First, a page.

A Path to the Pulpit| January 30, 2019
“Having been in the rabbinate, I came to realize that as intelligent, learned, and intuitive as a rabbi may be, intuition alone is not enough,”
Jeremy, an articulate, well-dressed fellow, peers across the desk at the young rabbi. He’s bared his soul for the last half hour, wavering between anger and anguish. His addiction has finally become an acknowledged reality and his wife is threatening to leave him. What are Jeremy’s alternatives? After tears and entreaties, he waits for the rabbi’s response, and in fact, the rabbi answers him with sensitivity and a respectable amount of professionalism — he’s tentative but knowledgeable. Finally, they both sit back as 30 rabbinical students who have been observing their exchange lean in for discussion. Jeremy, who is actually a hired professional actor, takes a coffee break and watches the discussion heat up.
This is no private, behind-closed-doors conversation between congregant and rabbi. It’s a class in pastoral services being given at Yeshiva University’s Rabbi Isaac Elchanan Theological Seminary (RIETS) for students enrolled in their three-year semichah track, and it’s one of the ways that RIETS prepares its students for what they might encounter in the field. As the yeshivah’s placement office sends rabbis to communities all over the US, candidates are trained in public speaking, counseling, and homiletics.
“We believe that anything they’ll likely encounter in their communities, shuls, and schools, should first be seen, heard, and processed in a safe and controlled environment, where they can receive instruction and guidance from experienced rabbanim and teachers,” says Rabbi Larry Rothwachs, director of Professional Rabbinics at RIETS.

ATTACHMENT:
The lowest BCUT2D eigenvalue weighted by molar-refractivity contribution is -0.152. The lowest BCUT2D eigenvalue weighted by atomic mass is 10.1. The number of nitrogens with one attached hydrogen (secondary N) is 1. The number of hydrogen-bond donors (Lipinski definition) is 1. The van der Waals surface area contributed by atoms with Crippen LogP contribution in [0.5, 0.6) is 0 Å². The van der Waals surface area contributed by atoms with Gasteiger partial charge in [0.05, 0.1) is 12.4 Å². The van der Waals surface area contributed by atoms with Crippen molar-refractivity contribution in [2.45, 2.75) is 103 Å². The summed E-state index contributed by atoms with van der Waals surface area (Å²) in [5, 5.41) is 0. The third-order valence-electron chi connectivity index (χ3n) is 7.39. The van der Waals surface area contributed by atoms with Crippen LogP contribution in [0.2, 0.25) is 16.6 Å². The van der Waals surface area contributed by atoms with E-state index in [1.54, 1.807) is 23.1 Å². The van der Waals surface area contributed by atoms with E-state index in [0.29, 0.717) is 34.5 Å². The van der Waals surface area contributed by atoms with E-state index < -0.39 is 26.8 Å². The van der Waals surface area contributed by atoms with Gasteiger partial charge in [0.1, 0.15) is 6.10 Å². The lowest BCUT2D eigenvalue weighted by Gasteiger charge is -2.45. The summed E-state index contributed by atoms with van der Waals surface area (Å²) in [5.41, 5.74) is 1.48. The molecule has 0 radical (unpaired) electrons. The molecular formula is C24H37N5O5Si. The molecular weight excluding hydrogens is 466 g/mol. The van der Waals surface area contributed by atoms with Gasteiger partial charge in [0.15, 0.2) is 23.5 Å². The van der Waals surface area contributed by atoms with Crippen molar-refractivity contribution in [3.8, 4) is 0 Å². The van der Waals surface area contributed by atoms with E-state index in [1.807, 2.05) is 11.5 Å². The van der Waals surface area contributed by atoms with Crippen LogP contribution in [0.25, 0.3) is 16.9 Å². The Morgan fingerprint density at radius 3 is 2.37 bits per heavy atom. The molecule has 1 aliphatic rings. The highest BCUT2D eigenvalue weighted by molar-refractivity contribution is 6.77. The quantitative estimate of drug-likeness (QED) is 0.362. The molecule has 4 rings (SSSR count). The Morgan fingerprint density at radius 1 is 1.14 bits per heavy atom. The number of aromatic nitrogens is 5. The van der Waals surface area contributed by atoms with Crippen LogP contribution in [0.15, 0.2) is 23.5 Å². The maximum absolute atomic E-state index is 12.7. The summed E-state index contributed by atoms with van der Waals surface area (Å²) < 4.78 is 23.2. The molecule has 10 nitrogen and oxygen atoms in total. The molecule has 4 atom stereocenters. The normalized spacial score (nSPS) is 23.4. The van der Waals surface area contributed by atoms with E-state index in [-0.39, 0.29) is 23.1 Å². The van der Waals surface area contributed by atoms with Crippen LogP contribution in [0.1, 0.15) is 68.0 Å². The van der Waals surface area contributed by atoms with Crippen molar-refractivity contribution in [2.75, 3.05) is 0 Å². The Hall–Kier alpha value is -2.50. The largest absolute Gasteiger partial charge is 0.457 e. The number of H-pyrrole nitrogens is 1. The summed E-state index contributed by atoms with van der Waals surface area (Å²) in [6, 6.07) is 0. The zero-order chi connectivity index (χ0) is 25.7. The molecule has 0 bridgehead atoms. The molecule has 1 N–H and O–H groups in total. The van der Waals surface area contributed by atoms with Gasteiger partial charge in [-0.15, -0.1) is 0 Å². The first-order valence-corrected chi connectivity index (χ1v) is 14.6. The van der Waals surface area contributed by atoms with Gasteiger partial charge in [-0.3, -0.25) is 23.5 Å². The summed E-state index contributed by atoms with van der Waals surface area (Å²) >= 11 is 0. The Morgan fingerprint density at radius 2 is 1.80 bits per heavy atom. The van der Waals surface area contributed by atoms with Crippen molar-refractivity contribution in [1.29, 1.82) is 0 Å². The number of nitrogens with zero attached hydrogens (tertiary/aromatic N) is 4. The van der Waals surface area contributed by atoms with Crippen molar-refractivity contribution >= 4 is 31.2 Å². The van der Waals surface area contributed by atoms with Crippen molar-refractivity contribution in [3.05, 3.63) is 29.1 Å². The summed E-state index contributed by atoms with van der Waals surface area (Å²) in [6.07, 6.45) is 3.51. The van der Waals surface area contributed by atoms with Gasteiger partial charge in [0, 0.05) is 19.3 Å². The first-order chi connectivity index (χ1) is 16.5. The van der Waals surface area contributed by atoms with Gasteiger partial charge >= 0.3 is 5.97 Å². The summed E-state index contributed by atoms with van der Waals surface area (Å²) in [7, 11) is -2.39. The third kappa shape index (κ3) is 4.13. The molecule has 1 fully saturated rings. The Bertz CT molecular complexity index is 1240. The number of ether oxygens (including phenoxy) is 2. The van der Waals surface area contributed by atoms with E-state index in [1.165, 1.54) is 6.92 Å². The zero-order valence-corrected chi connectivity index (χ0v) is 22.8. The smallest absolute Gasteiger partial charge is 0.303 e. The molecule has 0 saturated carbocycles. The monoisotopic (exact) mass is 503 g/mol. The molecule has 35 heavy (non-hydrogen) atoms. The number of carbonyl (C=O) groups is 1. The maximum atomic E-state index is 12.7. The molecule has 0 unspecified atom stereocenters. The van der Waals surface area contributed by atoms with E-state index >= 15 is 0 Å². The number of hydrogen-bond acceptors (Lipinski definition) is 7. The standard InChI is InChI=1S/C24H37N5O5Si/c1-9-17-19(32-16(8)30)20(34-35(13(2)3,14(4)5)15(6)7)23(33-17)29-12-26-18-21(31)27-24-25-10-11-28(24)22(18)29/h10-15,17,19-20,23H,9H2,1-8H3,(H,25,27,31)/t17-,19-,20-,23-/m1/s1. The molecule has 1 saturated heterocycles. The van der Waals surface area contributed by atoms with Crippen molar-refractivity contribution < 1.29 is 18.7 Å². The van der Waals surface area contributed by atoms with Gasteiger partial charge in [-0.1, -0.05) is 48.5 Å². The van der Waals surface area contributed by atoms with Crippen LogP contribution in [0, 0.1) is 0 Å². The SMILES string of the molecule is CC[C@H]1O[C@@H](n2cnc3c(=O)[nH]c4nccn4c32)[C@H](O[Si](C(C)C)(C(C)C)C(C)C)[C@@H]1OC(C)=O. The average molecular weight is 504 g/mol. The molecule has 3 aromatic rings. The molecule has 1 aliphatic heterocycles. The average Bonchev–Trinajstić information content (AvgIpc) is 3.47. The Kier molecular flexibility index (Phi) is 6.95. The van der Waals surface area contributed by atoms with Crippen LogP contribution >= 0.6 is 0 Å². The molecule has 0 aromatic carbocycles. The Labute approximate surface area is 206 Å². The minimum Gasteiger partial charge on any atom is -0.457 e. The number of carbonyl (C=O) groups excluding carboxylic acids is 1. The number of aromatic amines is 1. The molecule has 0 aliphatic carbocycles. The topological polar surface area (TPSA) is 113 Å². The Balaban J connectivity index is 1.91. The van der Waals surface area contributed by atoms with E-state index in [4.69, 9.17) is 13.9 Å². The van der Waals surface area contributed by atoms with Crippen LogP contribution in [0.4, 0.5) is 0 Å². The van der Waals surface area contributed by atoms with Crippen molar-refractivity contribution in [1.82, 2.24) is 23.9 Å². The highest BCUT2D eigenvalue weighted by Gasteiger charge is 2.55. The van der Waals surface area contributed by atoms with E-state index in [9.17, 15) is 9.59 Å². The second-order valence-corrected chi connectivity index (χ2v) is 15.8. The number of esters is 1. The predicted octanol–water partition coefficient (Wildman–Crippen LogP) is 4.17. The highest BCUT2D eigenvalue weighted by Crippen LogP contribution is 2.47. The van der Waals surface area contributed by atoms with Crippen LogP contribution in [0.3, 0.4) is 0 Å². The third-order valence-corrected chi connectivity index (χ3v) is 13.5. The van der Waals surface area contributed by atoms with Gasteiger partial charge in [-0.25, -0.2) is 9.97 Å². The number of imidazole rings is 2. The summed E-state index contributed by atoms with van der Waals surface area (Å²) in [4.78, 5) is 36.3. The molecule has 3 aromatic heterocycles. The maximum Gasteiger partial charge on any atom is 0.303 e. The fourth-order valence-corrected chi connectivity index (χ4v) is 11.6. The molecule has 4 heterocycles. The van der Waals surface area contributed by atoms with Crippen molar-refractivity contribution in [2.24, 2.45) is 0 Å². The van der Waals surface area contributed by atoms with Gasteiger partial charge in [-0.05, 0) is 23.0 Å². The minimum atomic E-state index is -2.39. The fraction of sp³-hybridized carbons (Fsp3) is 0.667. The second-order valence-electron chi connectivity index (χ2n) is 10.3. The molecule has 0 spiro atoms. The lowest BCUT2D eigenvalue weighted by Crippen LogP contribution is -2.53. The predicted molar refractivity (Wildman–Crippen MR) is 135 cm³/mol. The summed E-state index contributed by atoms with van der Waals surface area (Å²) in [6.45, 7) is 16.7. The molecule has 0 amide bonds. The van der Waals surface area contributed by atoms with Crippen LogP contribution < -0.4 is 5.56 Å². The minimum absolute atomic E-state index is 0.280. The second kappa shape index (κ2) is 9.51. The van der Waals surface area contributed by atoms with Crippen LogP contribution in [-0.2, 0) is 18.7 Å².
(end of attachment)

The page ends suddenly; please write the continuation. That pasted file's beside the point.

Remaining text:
Is this kind of education really necessary for today’s aspiring rabbis? While no one denies that the fundamental basis for semichah is Shas and poskim, many rabbinical ordination programs are supplementing the standard Torah learning curriculum with some necessary contemporary variations. This last decade has seen an unprecedented growth in Jewish communities — new neighborhoods are emerging; dwindling kehillos are seeing a rebirth, and outreach programs have mushroomed in cities around the world. This growth demands leaders who can address expanding and diverse Jewish needs, while the responsibilities of today’s Jewish leaders are compounded by societal complexities that include marital dilemmas, addictions, financial instability, and mental health issues.
But those who exclusively approach Torah leaders for emotional guidance are not always getting the clinical help they need, according to Rav Mordechai Twerski, the Hornosteipler Rebbe of Brooklyn, himself a trained therapist, who in 2013 created an institute to provide rabbanim with training in counseling and therapy techniques. “Many rabbanim have learned the profound, deeply insightful material that the Torah offers for dealing with these problems, but they need to be taught it in an organized, professional way that allows them to access this wisdom in a way that can effectively heal,” he told Mishpacha at the time.